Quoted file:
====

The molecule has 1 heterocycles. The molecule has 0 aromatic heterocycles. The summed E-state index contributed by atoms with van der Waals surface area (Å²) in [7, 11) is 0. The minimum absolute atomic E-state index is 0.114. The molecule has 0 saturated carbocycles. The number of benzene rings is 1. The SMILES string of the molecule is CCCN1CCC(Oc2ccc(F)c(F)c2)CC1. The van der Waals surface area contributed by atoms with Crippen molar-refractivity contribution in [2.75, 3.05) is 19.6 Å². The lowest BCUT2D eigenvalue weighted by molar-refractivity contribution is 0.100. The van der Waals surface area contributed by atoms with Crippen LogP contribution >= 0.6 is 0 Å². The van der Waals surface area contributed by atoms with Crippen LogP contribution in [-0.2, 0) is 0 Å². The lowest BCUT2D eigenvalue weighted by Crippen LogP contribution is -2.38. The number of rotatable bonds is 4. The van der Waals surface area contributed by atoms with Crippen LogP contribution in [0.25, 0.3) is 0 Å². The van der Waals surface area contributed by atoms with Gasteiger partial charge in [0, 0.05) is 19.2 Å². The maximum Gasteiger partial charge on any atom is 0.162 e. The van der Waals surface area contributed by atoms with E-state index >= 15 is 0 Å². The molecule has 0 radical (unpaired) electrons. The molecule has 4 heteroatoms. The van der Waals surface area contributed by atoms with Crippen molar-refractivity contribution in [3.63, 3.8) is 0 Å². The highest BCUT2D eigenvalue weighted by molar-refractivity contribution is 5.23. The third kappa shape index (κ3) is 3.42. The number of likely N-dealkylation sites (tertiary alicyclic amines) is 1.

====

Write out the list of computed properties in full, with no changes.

The molecule has 1 heterocycles. The molecule has 0 aromatic heterocycles. The summed E-state index contributed by atoms with van der Waals surface area (Å²) in [7, 11) is 0. The minimum absolute atomic E-state index is 0.114. The molecule has 0 saturated carbocycles. The number of benzene rings is 1. The SMILES string of the molecule is CCCN1CCC(Oc2ccc(F)c(F)c2)CC1. The van der Waals surface area contributed by atoms with Crippen molar-refractivity contribution in [2.75, 3.05) is 19.6 Å². The lowest BCUT2D eigenvalue weighted by molar-refractivity contribution is 0.100. The van der Waals surface area contributed by atoms with Crippen LogP contribution >= 0.6 is 0 Å². The van der Waals surface area contributed by atoms with Crippen LogP contribution in [-0.2, 0) is 0 Å². The lowest BCUT2D eigenvalue weighted by Crippen LogP contribution is -2.38. The number of rotatable bonds is 4. The van der Waals surface area contributed by atoms with Crippen LogP contribution in [0.25, 0.3) is 0 Å². The van der Waals surface area contributed by atoms with Gasteiger partial charge in [0, 0.05) is 19.2 Å². The maximum Gasteiger partial charge on any atom is 0.162 e. The van der Waals surface area contributed by atoms with E-state index >= 15 is 0 Å². The molecule has 0 radical (unpaired) electrons. The molecule has 4 heteroatoms. The van der Waals surface area contributed by atoms with Crippen molar-refractivity contribution in [3.63, 3.8) is 0 Å². The highest BCUT2D eigenvalue weighted by molar-refractivity contribution is 5.23. The third kappa shape index (κ3) is 3.42. The number of likely N-dealkylation sites (tertiary alicyclic amines) is 1.